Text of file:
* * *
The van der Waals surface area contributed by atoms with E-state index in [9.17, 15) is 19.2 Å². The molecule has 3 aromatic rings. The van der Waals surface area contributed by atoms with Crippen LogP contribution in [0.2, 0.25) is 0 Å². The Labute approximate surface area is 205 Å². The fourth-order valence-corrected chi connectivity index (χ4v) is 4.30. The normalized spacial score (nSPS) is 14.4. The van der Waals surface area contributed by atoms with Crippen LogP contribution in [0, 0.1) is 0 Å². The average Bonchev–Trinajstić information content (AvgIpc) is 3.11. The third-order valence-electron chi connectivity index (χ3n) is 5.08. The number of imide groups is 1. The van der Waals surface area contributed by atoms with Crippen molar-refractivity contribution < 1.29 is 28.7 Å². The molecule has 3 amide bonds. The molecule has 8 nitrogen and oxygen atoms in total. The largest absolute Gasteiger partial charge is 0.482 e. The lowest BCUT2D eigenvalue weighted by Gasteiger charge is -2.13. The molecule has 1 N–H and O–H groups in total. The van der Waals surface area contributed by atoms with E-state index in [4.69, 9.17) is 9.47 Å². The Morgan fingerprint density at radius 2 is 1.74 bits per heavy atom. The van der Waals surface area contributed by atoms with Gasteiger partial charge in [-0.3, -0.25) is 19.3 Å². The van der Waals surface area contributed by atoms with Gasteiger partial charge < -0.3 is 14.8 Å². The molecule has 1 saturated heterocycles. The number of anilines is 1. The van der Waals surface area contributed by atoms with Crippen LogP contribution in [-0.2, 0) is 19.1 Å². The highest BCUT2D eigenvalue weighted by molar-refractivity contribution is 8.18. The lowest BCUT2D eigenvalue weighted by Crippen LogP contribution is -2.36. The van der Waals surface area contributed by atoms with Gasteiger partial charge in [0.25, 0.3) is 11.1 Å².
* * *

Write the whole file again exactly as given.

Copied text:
The van der Waals surface area contributed by atoms with E-state index in [9.17, 15) is 19.2 Å². The molecule has 3 aromatic rings. The van der Waals surface area contributed by atoms with Crippen LogP contribution in [0.2, 0.25) is 0 Å². The Labute approximate surface area is 205 Å². The fourth-order valence-corrected chi connectivity index (χ4v) is 4.30. The normalized spacial score (nSPS) is 14.4. The van der Waals surface area contributed by atoms with Crippen LogP contribution in [0, 0.1) is 0 Å². The average Bonchev–Trinajstić information content (AvgIpc) is 3.11. The third-order valence-electron chi connectivity index (χ3n) is 5.08. The number of imide groups is 1. The van der Waals surface area contributed by atoms with Crippen molar-refractivity contribution < 1.29 is 28.7 Å². The molecule has 3 amide bonds. The molecule has 8 nitrogen and oxygen atoms in total. The largest absolute Gasteiger partial charge is 0.482 e. The lowest BCUT2D eigenvalue weighted by Gasteiger charge is -2.13. The molecule has 1 N–H and O–H groups in total. The van der Waals surface area contributed by atoms with E-state index in [4.69, 9.17) is 9.47 Å². The Morgan fingerprint density at radius 2 is 1.74 bits per heavy atom. The van der Waals surface area contributed by atoms with Gasteiger partial charge in [-0.3, -0.25) is 19.3 Å². The van der Waals surface area contributed by atoms with Gasteiger partial charge < -0.3 is 14.8 Å². The molecule has 1 saturated heterocycles. The number of anilines is 1. The van der Waals surface area contributed by atoms with Crippen LogP contribution in [-0.2, 0) is 19.1 Å². The highest BCUT2D eigenvalue weighted by molar-refractivity contribution is 8.18. The lowest BCUT2D eigenvalue weighted by Crippen LogP contribution is -2.36. The van der Waals surface area contributed by atoms with Gasteiger partial charge in [0.25, 0.3) is 11.1 Å².